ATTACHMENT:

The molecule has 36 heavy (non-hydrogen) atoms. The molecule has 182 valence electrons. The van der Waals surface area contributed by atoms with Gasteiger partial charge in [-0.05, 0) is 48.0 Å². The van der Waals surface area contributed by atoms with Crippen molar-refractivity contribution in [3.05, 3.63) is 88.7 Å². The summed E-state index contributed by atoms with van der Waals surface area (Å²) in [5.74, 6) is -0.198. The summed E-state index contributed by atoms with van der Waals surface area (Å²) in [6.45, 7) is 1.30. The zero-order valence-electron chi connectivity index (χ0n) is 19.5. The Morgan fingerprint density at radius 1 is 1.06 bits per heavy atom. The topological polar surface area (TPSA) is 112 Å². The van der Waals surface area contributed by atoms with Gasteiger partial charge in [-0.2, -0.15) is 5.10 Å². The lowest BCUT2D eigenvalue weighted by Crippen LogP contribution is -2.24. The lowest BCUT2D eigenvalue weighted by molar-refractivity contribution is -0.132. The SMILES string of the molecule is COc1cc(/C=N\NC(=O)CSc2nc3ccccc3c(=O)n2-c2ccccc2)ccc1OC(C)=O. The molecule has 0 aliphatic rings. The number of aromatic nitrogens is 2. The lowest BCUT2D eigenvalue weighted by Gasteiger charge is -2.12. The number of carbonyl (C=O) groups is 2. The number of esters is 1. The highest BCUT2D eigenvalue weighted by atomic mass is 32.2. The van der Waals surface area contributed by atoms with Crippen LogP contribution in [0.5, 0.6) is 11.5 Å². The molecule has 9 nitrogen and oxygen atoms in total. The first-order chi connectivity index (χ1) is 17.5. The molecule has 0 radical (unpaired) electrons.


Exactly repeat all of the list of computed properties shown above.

The molecule has 36 heavy (non-hydrogen) atoms. The molecule has 182 valence electrons. The van der Waals surface area contributed by atoms with Gasteiger partial charge in [-0.05, 0) is 48.0 Å². The van der Waals surface area contributed by atoms with Crippen molar-refractivity contribution in [3.05, 3.63) is 88.7 Å². The summed E-state index contributed by atoms with van der Waals surface area (Å²) in [5.74, 6) is -0.198. The summed E-state index contributed by atoms with van der Waals surface area (Å²) in [6.45, 7) is 1.30. The zero-order valence-electron chi connectivity index (χ0n) is 19.5. The Morgan fingerprint density at radius 1 is 1.06 bits per heavy atom. The topological polar surface area (TPSA) is 112 Å². The van der Waals surface area contributed by atoms with Gasteiger partial charge in [-0.2, -0.15) is 5.10 Å². The lowest BCUT2D eigenvalue weighted by Crippen LogP contribution is -2.24. The lowest BCUT2D eigenvalue weighted by molar-refractivity contribution is -0.132. The SMILES string of the molecule is COc1cc(/C=N\NC(=O)CSc2nc3ccccc3c(=O)n2-c2ccccc2)ccc1OC(C)=O. The molecule has 0 aliphatic rings. The number of aromatic nitrogens is 2. The lowest BCUT2D eigenvalue weighted by Gasteiger charge is -2.12. The number of carbonyl (C=O) groups is 2. The number of esters is 1. The highest BCUT2D eigenvalue weighted by atomic mass is 32.2. The van der Waals surface area contributed by atoms with Crippen LogP contribution in [0.5, 0.6) is 11.5 Å². The molecule has 9 nitrogen and oxygen atoms in total. The first-order chi connectivity index (χ1) is 17.5. The molecule has 0 radical (unpaired) electrons.